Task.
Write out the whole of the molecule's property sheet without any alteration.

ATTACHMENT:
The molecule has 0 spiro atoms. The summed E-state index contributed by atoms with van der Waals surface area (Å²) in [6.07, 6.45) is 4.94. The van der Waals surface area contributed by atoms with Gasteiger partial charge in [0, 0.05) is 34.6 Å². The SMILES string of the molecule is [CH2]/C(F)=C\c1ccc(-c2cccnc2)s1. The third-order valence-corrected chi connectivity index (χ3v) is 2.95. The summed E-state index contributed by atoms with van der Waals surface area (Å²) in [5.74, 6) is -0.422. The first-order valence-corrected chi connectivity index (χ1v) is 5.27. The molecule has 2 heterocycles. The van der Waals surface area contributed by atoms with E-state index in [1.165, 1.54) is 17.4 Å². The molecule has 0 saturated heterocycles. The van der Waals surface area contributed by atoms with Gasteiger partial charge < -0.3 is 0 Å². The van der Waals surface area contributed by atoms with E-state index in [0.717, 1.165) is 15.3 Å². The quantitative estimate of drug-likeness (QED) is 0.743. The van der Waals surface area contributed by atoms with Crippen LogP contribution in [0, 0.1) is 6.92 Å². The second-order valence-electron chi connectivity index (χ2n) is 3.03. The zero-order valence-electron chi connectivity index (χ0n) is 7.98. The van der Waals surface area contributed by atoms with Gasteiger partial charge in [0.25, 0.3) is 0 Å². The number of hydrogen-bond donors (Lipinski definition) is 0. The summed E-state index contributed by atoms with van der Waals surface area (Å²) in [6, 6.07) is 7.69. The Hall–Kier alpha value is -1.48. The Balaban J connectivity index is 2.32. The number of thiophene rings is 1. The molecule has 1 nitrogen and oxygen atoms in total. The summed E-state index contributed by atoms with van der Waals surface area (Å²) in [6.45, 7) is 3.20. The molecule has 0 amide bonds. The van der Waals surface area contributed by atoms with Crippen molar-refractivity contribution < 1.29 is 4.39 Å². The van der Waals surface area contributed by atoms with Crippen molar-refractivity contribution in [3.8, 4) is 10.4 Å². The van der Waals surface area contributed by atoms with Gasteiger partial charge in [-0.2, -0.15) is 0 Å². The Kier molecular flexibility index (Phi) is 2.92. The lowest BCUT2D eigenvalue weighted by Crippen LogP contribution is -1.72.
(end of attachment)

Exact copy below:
The molecule has 0 spiro atoms. The summed E-state index contributed by atoms with van der Waals surface area (Å²) in [6.07, 6.45) is 4.94. The van der Waals surface area contributed by atoms with Gasteiger partial charge in [0, 0.05) is 34.6 Å². The SMILES string of the molecule is [CH2]/C(F)=C\c1ccc(-c2cccnc2)s1. The third-order valence-corrected chi connectivity index (χ3v) is 2.95. The summed E-state index contributed by atoms with van der Waals surface area (Å²) in [5.74, 6) is -0.422. The first-order valence-corrected chi connectivity index (χ1v) is 5.27. The molecule has 2 heterocycles. The van der Waals surface area contributed by atoms with E-state index in [1.165, 1.54) is 17.4 Å². The molecule has 0 saturated heterocycles. The van der Waals surface area contributed by atoms with Gasteiger partial charge < -0.3 is 0 Å². The van der Waals surface area contributed by atoms with E-state index in [0.717, 1.165) is 15.3 Å². The quantitative estimate of drug-likeness (QED) is 0.743. The van der Waals surface area contributed by atoms with Crippen LogP contribution in [0, 0.1) is 6.92 Å². The second-order valence-electron chi connectivity index (χ2n) is 3.03. The zero-order valence-electron chi connectivity index (χ0n) is 7.98. The van der Waals surface area contributed by atoms with Gasteiger partial charge in [0.25, 0.3) is 0 Å². The number of hydrogen-bond donors (Lipinski definition) is 0. The summed E-state index contributed by atoms with van der Waals surface area (Å²) in [6, 6.07) is 7.69. The Hall–Kier alpha value is -1.48. The Balaban J connectivity index is 2.32. The number of thiophene rings is 1. The molecule has 1 nitrogen and oxygen atoms in total. The summed E-state index contributed by atoms with van der Waals surface area (Å²) in [6.45, 7) is 3.20. The molecule has 0 amide bonds. The van der Waals surface area contributed by atoms with Crippen molar-refractivity contribution < 1.29 is 4.39 Å². The van der Waals surface area contributed by atoms with Crippen molar-refractivity contribution in [3.8, 4) is 10.4 Å². The van der Waals surface area contributed by atoms with Gasteiger partial charge in [-0.2, -0.15) is 0 Å². The Kier molecular flexibility index (Phi) is 2.92. The lowest BCUT2D eigenvalue weighted by Crippen LogP contribution is -1.72.